Crittenton, which hires 200 to 250 new employees each year, feels confident its policy does not discriminate, Kapuscinski said.
"Several courts have upheld there's no constitutional right to smoke," said Kapuscinski, who expects more Metro Detroit hospitals to follow Crittenton's lead. "We felt very comfortable that we were not discriminating."
But several health care workers who smoke said the habit doesn't interfere with their ability to do their jobs.
Ohio-based ProMedica, a system with several hospitals, including the two in Michigan, launched its tobacco-free hiring policy in January, also to uphold its mission, Ritzler said.
Nicotine tests required
Like Crittenton, ProMedica requires applicants to pass a nicotine test.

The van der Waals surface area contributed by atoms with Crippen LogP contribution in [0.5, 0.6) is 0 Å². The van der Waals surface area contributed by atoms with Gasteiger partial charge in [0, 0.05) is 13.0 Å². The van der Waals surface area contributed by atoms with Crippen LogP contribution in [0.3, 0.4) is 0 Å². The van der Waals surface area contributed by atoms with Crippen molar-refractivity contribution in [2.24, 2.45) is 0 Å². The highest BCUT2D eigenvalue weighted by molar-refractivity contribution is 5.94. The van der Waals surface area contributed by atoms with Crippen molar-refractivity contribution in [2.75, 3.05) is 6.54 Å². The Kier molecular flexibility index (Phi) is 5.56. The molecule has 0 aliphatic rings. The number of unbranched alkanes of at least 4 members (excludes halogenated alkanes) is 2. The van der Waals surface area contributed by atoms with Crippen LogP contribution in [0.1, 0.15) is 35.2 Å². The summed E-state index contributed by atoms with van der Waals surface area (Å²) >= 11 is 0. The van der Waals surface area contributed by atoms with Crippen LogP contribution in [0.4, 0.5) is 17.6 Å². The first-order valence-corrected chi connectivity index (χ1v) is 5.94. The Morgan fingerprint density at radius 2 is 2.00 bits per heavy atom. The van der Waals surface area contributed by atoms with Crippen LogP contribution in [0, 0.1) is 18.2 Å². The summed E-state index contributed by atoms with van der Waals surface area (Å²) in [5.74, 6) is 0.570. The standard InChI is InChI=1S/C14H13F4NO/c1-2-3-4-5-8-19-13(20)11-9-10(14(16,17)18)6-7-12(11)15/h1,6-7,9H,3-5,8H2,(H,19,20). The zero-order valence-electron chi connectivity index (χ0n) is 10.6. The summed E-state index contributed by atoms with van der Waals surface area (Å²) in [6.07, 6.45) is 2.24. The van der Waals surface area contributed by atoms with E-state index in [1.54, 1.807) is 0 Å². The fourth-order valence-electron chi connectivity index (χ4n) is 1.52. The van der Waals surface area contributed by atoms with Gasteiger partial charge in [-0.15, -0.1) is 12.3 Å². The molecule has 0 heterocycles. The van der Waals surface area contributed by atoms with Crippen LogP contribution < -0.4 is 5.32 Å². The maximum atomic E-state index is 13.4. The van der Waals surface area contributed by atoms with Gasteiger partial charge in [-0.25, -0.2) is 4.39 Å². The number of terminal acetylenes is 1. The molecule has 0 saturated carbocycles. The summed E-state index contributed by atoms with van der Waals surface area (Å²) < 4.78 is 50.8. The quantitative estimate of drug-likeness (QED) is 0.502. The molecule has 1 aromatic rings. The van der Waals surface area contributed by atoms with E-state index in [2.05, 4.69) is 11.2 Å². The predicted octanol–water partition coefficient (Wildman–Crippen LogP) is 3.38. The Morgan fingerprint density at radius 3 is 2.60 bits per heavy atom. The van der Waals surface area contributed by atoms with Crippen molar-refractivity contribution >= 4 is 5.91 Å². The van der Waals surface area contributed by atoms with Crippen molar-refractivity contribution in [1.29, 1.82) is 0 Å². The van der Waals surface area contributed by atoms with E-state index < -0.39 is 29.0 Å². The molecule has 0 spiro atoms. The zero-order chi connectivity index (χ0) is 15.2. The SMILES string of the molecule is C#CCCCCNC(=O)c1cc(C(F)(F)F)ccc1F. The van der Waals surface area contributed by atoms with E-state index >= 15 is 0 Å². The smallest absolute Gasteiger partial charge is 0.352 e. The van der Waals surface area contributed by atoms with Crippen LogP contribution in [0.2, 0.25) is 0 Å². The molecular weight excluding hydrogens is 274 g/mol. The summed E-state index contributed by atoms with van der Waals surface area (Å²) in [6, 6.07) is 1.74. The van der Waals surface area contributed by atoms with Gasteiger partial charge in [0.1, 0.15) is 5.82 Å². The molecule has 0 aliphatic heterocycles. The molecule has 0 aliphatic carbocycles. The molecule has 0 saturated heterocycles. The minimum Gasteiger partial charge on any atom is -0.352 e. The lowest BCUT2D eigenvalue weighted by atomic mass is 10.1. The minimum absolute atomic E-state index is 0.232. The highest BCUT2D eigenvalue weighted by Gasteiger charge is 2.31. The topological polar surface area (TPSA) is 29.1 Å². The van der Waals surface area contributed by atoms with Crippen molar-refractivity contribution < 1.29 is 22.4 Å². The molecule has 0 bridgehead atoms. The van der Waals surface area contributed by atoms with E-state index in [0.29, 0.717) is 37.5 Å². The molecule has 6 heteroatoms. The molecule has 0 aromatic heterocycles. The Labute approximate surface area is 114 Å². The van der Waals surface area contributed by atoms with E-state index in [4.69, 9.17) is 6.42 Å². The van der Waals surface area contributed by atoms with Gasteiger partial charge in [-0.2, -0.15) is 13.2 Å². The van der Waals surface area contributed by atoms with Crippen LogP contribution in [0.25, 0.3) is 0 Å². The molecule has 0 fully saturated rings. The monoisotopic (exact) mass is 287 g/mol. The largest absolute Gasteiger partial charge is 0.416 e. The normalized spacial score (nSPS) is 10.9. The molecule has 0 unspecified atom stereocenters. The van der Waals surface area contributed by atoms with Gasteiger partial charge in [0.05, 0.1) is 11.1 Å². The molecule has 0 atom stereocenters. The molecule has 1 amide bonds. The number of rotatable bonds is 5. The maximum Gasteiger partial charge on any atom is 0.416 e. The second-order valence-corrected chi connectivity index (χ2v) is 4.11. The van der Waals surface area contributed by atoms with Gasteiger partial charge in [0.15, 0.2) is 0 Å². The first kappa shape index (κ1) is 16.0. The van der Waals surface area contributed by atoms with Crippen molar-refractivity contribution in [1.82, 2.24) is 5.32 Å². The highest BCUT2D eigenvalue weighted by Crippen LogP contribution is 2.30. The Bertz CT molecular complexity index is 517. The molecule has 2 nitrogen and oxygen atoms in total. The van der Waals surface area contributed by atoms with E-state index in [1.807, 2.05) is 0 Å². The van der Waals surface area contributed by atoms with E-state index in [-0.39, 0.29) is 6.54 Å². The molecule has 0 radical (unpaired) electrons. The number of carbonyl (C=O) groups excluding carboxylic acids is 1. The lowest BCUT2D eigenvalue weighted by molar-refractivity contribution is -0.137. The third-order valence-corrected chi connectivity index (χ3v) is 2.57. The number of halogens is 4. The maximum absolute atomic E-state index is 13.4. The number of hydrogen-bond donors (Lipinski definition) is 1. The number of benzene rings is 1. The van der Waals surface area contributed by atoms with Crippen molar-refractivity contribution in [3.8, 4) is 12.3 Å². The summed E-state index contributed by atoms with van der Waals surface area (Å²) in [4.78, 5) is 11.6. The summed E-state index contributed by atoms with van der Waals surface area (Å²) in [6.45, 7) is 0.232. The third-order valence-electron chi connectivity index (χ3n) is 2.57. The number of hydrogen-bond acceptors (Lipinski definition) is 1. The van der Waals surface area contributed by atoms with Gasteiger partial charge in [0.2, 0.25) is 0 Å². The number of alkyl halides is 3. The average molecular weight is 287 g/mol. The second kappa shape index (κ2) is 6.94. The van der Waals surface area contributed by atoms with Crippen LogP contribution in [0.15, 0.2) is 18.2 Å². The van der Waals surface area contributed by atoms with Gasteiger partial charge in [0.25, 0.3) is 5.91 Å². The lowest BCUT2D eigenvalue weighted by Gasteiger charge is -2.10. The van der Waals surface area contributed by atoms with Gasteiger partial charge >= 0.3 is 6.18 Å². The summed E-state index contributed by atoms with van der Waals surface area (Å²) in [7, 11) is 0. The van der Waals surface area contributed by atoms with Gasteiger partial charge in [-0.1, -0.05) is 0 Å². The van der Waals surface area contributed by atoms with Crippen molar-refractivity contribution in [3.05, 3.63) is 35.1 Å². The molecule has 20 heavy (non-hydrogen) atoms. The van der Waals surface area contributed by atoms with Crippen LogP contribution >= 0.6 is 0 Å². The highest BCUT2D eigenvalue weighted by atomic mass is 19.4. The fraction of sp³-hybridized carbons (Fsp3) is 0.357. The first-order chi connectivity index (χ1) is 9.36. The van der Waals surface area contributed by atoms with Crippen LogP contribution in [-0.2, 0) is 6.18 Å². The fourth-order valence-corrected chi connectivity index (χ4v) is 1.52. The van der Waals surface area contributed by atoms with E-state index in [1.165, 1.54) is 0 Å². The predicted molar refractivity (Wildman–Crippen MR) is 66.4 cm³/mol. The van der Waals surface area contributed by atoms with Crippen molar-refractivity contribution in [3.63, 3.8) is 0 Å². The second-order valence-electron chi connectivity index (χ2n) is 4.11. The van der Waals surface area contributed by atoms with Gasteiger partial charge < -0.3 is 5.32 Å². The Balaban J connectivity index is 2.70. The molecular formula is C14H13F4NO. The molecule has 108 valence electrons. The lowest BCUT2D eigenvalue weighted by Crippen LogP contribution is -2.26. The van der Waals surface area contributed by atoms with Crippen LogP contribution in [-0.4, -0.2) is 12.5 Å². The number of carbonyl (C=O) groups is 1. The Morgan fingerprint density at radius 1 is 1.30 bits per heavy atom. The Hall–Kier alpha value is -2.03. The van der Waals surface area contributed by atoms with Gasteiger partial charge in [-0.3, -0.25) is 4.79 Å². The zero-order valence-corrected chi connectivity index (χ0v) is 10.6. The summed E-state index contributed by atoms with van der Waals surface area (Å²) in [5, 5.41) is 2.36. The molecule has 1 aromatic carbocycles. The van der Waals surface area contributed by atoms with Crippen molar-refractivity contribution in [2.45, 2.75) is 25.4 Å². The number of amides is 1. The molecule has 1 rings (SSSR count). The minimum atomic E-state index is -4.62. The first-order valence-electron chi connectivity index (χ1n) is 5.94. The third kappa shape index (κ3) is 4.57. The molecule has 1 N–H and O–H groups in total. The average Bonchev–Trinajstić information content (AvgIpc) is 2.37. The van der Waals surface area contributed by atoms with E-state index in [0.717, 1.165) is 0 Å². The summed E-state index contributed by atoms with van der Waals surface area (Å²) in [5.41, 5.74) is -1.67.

So far, ProMedica hasn't had anyone test positive and hasn't had to revoke any job offers, Ritzler said.
One applicant at Bixby did mark on the application that he or she used tobacco, Ritzler said. "The interview didn't go forward, and they have quit smoking, and they plan to reapply in 90 days," she said.
Neither Crittenton nor ProMedica retest new employees after they pass the initial test.
But employees hired under the new policy at ProMedica who later are found to smoke or use tobacco would be counseled, disciplined and, as a last resort, terminated, Ritzler said.
Crittenton does not have a similar enforcement policy.
Thirty-year smoker Cheryl Gomez, 52, of Lambertville, a nurse who works as a patient safety specialist at ProMedica's Toledo Hospital, said she agreed with ProMedica's hiring decision when it was announced last year.
"It's the right thing to do from the standpoint of our patients and stewardship for the community," she said. "No one can argue with the evidence that (smoking is harmful)."
Smoking cigarettes is the leading cause of preventable death in the U.S.
ProMedica's policy was the nudge Gomez needed to quit. She gave up her pack-a-day habit on Dec. 21.
"The smell of the smoke, none of that is good for my patients, whether I'm a new hire or have worked here for 100 years."
(313) 222-2319